Related: Wildfire, Flood, Earthquake! Horse-Specific Emergency Planning

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This was July 28, 2021, near Petit Creek wildfire, west of Merritt, BC. The main roads had already been closed with us still inside… and we were trying to find another way out. Photo: Lexi Jones

Regional Disaster Plan

All of the foregoing focuses on preparing for what we would define as a “personal” event — fire or accident at the barn, sick or injured horse, or some other situation that involves your property exclusively. But what about regional emergencies such as wildfires, area floods, and earthquakes? Large-scale disasters can be particularly daunting because it’s not just a matter of help getting to you. There are typically hundreds or thousands of others affected as well, and emergency responders may be forced to triage based on risk levels, access, severity of exposure to danger, and numerous other factors. This once again should highlight the need for a comprehensive plan in the event of a regional disaster. Fire, flood, and earthquake plans are largely similar, with only a few incident-specific anomalies:

  • Plan how you will get your horses out, and where you will go. Who will you call first? What’s your contingency if you lose contact with any of your family members?
  • Have you packed an emergency kit of food, water, clothing, and other necessities? Bug-out bags are pre-prepared survival kits that allow you to evacuate quickly in the event of disaster. A rule of thumb for packing bug-out bags is they should be sufficient for at least a week for every person and animal you’re responsible for.
  • Do you have first aid kits and at least rudimentary knowledge of how to use them?
  • Do you know how to access regional, provincial, and federal emergency announcements? Even simple things like keeping an eye on severe weather can make a huge difference.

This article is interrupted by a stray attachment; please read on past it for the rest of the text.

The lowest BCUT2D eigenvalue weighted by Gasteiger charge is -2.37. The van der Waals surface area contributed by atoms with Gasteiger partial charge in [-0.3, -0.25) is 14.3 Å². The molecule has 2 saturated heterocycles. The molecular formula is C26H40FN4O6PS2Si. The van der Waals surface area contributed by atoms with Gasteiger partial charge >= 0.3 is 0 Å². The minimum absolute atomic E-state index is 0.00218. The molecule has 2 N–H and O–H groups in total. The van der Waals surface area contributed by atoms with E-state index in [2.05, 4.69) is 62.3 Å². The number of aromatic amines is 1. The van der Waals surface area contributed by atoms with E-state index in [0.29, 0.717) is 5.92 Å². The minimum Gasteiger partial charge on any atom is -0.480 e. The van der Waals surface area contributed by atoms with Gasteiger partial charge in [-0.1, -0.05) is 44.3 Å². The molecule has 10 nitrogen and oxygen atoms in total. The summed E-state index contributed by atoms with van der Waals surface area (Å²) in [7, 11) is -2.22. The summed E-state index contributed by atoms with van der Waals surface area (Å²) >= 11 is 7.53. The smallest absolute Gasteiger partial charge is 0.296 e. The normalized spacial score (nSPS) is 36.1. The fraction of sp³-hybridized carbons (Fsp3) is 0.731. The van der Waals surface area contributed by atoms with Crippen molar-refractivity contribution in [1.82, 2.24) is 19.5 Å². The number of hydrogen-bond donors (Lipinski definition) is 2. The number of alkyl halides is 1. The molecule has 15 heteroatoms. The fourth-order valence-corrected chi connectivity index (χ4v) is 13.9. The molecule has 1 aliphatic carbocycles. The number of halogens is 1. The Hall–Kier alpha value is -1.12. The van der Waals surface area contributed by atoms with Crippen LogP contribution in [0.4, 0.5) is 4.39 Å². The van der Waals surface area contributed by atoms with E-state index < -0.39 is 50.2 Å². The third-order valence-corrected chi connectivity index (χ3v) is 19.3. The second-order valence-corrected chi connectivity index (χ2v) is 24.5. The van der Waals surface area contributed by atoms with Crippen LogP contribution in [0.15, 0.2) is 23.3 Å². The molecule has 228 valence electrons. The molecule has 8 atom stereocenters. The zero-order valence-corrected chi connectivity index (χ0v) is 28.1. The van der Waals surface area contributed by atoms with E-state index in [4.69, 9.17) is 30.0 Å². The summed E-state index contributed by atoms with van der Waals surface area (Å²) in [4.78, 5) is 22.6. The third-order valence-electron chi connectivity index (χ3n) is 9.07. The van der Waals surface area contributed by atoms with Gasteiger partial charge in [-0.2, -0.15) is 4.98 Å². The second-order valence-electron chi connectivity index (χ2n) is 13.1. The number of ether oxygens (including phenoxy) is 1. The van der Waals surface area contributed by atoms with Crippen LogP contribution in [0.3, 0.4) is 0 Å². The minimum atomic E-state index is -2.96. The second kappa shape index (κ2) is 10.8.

• If you are ever faced with an evacuation alert, GET OUT — RIGHT NOW. DO NOT WAIT for an alert to become an order. Often the orders come with literally minutes to react, and it’s just never enough time. All of the rescues and responses I’ve done over the years have been the result of people not being willing or able to get out in time.

In the recent massive flooding in the Sumas Prairie, I began with animal transport and found that many farmers had already moved some of their herds to safety before the rains became biblical in proportion. The unexpected element was the water main rupturing, leaving thousands of people and animals without drinking water. We responded to that development by using a water tanker donated by Marex Constructors Ltd. of Abbotsford and spent three harrowing days hauling water into the area for those herds and farmers still stranded. There was an interesting denominator in that event; being almost exclusively a farming community, folks were just a little better prepared than most, but even so the devastation was utterly soul shattering. Thousands of animals perished, families will need years to recover from the tragedy, and some properties literally vanished from existence. Those folks did pretty much everything right and they still barely made it.

I’d like to offer some perspective from many years of disaster and emergency response. I’ve participated in fire evacuation, flood response, assisted with countless SPCA issues, and much more. Here are a few of the things I’ve learned:

  • No matter what you think you know, it’s not enough.
  • If you have everything you could possibly need on hand, you’ll either need twice as much as you have, or you’ll need something no one has thought of yet.
  • If you have three responders on site, you’ll need eight. If you have eight, you’ll need 20.
  • When the assessment forecast looks like a six on a scale of 10 in severity, it’ll hit 15 when you glance the other way.
  • Murphy’s Law states that anything that can go wrong, will go wrong, and will do so at the worst possible juncture.
  • Murphy was an optimist.

See more videos of the BC Flooding 2022 by Lexi Jones here.

Related: Equine Emergency Preplan Checklist

To read more by Kevan Garecki on this site, click here.

Main Photo: Dreamstime/Fedor Lashkov